Children aged 6 months-17 years old treated for uncomplicated AOM at a participating clinic during the study period will be prospectively identified. Trained research staff will contact the parents of potentially eligible children via telephone, electronic mail, or the EHR and screen for eligibility. Children who received any antibiotic within 30 days prior to the visit, have a history of tympanostomy tubes, have current tympanic membrane perforation, or have a concomitant diagnosis that may warrant an antibiotic (e.g., Group A streptococcal pharyngitis, pneumonia) will be excluded. For children meeting all eligibility criteria, informed consent will be obtained from the parents (with assent from the child when appropriate) by trained research personnel. An example of the informed consent form can be found in the Supplement. Upon enrollment, the parents will complete a survey where the following data will be collected: demographic characteristics of the child (age, sex, race, ethnicity, language preference, insurance type), vaccination status, and treatment strategy used at the visit (observation, delayed antibiotic prescription, or immediate prescription). Ten days after enrollment, the parents will complete a second survey assessing whether any antibiotics that were prescribed were ultimately filled and taken, clinical encounters occurring after the index visit, new antibiotics prescribed within 30 days after the index visit, and their satisfaction with their child’s care.

To prevent potential imbalances in the number of children enrolled from a given clinic, there will be maximum number of children that can be enrolled from each clinic each month. Furthermore, there will be enrollment targets for race/ethnicity, preferred language, and insurance status. Participant recruitment has not yet begun (Table 5).

Table 5 Detailed study timeline

To evaluate changes in antibiotic prescribing on a broader scale at the participating clinics, a secondary EHR analysis will be performed to determine the proportion of all children with an ICD-10 diagnosis of AOM meeting pre-specified eligibility criteria prescribed an immediate antibiotic (versus managed with observation or a delayed antibiotic prescription).

Statistical analysis

The co-primary outcomes – whether the antibiotic was filled and taken and whether the parent was ‘very’ or ‘extremely satisfied’ with their child’s care – will be analyzed with a logistic mixed effects regression model. This model accounts for the hierarchical structure of the data with patients nested within clinics. The primary analysis will include covariates for the intervention group, the random effect for clinic, and pre-specified confounding factors including age, race, gender, ethnicity, language preference, and insurance type. Any variables that appear unbalanced between the study arms at p < 0.2 will also be included as predictors. Since it is possible that clinicians (within clinics) are another source of variation, an additional random effect for clinician within practices will be included if there is evidence of sufficient variability at this level. Multiple comparisons in testing the co-primary outcomes will be accounted for with an alpha = 0.025 to assess statistical significance. All other hypothesis tests will be two-sided with a significance level of 0.05.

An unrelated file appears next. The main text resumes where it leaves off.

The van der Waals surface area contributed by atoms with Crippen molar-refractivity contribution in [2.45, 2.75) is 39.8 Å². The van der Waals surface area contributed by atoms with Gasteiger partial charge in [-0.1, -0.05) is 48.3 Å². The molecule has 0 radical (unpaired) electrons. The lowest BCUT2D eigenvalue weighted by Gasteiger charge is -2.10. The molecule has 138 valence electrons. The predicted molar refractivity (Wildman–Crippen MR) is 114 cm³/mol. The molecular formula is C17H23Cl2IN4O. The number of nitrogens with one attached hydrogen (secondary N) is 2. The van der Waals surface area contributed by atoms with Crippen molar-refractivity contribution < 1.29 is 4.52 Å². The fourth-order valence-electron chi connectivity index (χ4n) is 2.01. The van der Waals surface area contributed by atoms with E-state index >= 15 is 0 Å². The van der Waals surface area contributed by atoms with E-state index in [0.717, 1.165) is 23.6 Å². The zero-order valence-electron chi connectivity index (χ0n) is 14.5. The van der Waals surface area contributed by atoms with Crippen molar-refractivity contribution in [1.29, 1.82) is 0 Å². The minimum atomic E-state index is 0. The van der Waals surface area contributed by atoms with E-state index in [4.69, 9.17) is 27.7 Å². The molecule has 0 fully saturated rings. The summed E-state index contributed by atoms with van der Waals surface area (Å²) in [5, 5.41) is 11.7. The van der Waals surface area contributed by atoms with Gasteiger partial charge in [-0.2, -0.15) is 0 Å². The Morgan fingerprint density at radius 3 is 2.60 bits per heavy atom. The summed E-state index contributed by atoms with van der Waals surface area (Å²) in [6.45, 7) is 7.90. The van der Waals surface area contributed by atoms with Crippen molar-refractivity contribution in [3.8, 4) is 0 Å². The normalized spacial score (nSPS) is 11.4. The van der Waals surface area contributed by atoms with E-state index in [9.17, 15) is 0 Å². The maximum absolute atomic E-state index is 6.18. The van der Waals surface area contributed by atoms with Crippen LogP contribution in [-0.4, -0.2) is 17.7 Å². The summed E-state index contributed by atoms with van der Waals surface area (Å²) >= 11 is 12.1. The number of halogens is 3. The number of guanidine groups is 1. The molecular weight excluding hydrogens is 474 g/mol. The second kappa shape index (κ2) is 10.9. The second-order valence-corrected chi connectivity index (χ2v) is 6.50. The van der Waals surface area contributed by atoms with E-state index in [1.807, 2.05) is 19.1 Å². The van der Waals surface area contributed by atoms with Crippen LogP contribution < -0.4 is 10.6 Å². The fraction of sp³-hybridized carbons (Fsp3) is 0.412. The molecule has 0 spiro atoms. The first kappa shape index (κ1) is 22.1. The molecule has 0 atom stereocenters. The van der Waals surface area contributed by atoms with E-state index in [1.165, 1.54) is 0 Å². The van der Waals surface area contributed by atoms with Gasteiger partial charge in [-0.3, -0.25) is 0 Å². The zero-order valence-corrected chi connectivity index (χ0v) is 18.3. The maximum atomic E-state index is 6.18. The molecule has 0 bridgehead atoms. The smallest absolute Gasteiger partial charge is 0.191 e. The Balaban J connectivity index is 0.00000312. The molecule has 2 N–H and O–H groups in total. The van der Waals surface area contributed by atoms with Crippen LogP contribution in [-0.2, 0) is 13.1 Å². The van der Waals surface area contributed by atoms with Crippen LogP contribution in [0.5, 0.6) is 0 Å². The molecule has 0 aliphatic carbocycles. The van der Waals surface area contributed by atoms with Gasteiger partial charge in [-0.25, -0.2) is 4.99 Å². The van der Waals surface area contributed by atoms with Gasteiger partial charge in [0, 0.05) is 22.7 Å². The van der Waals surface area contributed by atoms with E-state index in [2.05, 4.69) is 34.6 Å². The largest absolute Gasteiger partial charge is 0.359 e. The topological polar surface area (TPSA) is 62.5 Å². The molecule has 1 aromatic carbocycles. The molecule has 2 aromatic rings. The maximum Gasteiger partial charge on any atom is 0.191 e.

Secondary outcomes (Table 1) will be analyzed using linear or logistic mixed effects regression, as appropriate. Similar random effects will be included accounting for the nested structure of the data. Secondary analysis results will be expressed as mean differences and regression coefficients or differences in proportion and odds ratios, as appropriate, with 95% confidence intervals (CIs).

Exploratory analyses will be conducted to test for potential effect modification by select patient characteristics. The effects of the health systems-level and hybrid interventions on antibiotic prescribing and parent satisfaction may differ based on race, ethnicity, insurance type, and clinical setting. Logistic mixed effects regression will be used including a main effect for the moderator and an interaction between the moderator and intervention variable. Due to the exploratory nature of these analyses, p-values will not be adjusted for multiple comparisons, however all subgroup analyses will be reported.

Sample size and power